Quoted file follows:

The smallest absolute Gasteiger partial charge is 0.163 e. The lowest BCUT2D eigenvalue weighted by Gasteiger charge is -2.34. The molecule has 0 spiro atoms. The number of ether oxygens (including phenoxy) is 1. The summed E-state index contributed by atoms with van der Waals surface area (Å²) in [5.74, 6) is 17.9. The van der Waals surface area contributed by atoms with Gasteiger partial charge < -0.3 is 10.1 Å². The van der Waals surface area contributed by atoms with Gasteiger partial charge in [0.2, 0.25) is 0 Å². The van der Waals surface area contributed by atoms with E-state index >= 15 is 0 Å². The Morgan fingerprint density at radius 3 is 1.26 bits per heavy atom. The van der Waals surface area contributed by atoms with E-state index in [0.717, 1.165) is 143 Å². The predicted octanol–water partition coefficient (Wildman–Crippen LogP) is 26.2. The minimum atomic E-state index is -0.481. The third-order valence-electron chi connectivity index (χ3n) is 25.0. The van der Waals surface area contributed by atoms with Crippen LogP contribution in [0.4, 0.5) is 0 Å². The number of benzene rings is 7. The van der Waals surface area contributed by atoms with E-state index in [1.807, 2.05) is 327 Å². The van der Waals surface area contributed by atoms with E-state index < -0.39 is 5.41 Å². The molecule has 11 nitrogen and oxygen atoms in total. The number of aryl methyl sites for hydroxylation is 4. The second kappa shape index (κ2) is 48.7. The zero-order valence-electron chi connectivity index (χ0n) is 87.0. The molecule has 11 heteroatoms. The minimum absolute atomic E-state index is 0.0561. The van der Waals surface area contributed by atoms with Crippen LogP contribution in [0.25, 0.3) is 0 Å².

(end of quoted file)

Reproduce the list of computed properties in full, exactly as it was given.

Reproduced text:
The smallest absolute Gasteiger partial charge is 0.163 e. The lowest BCUT2D eigenvalue weighted by Gasteiger charge is -2.34. The molecule has 0 spiro atoms. The number of ether oxygens (including phenoxy) is 1. The summed E-state index contributed by atoms with van der Waals surface area (Å²) in [5.74, 6) is 17.9. The van der Waals surface area contributed by atoms with Gasteiger partial charge < -0.3 is 10.1 Å². The van der Waals surface area contributed by atoms with Gasteiger partial charge in [0.2, 0.25) is 0 Å². The van der Waals surface area contributed by atoms with E-state index >= 15 is 0 Å². The Morgan fingerprint density at radius 3 is 1.26 bits per heavy atom. The van der Waals surface area contributed by atoms with E-state index in [0.717, 1.165) is 143 Å². The predicted octanol–water partition coefficient (Wildman–Crippen LogP) is 26.2. The minimum atomic E-state index is -0.481. The third-order valence-electron chi connectivity index (χ3n) is 25.0. The van der Waals surface area contributed by atoms with Crippen LogP contribution in [0.4, 0.5) is 0 Å². The number of benzene rings is 7. The van der Waals surface area contributed by atoms with E-state index in [1.807, 2.05) is 327 Å². The van der Waals surface area contributed by atoms with E-state index < -0.39 is 5.41 Å². The molecule has 11 nitrogen and oxygen atoms in total. The number of aryl methyl sites for hydroxylation is 4. The second kappa shape index (κ2) is 48.7. The zero-order valence-electron chi connectivity index (χ0n) is 87.0. The molecule has 11 heteroatoms. The minimum absolute atomic E-state index is 0.0561. The van der Waals surface area contributed by atoms with Crippen LogP contribution in [0.25, 0.3) is 0 Å².